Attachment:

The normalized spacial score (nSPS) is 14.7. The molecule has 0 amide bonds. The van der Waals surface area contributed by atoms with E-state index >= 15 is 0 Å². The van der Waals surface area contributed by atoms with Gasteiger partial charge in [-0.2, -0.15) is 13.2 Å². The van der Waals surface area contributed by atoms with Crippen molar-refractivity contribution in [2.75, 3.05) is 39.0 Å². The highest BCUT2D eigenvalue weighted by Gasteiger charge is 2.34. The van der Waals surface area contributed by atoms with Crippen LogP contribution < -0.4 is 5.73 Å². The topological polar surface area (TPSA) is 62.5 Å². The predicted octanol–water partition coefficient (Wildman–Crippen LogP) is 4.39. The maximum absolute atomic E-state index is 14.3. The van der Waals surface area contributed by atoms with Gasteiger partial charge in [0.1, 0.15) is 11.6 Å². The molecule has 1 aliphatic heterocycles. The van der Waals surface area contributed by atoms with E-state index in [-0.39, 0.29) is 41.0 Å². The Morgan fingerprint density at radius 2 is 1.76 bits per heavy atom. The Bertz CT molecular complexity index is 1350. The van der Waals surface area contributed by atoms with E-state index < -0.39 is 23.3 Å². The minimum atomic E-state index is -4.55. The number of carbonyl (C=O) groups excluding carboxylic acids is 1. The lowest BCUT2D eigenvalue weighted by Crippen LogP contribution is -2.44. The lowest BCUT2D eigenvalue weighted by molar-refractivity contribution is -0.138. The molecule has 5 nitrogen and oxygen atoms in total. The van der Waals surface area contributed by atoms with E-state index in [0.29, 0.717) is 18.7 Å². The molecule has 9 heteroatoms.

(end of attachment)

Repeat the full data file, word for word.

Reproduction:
The normalized spacial score (nSPS) is 14.7. The molecule has 0 amide bonds. The van der Waals surface area contributed by atoms with E-state index >= 15 is 0 Å². The van der Waals surface area contributed by atoms with Gasteiger partial charge in [-0.2, -0.15) is 13.2 Å². The van der Waals surface area contributed by atoms with Crippen molar-refractivity contribution in [2.75, 3.05) is 39.0 Å². The highest BCUT2D eigenvalue weighted by Gasteiger charge is 2.34. The van der Waals surface area contributed by atoms with Crippen LogP contribution < -0.4 is 5.73 Å². The topological polar surface area (TPSA) is 62.5 Å². The predicted octanol–water partition coefficient (Wildman–Crippen LogP) is 4.39. The maximum absolute atomic E-state index is 14.3. The van der Waals surface area contributed by atoms with Gasteiger partial charge in [0.1, 0.15) is 11.6 Å². The molecule has 1 aliphatic heterocycles. The van der Waals surface area contributed by atoms with E-state index in [-0.39, 0.29) is 41.0 Å². The Morgan fingerprint density at radius 2 is 1.76 bits per heavy atom. The Bertz CT molecular complexity index is 1350. The van der Waals surface area contributed by atoms with E-state index < -0.39 is 23.3 Å². The minimum atomic E-state index is -4.55. The number of carbonyl (C=O) groups excluding carboxylic acids is 1. The lowest BCUT2D eigenvalue weighted by Crippen LogP contribution is -2.44. The lowest BCUT2D eigenvalue weighted by molar-refractivity contribution is -0.138. The molecule has 5 nitrogen and oxygen atoms in total. The van der Waals surface area contributed by atoms with E-state index in [0.29, 0.717) is 18.7 Å². The molecule has 9 heteroatoms.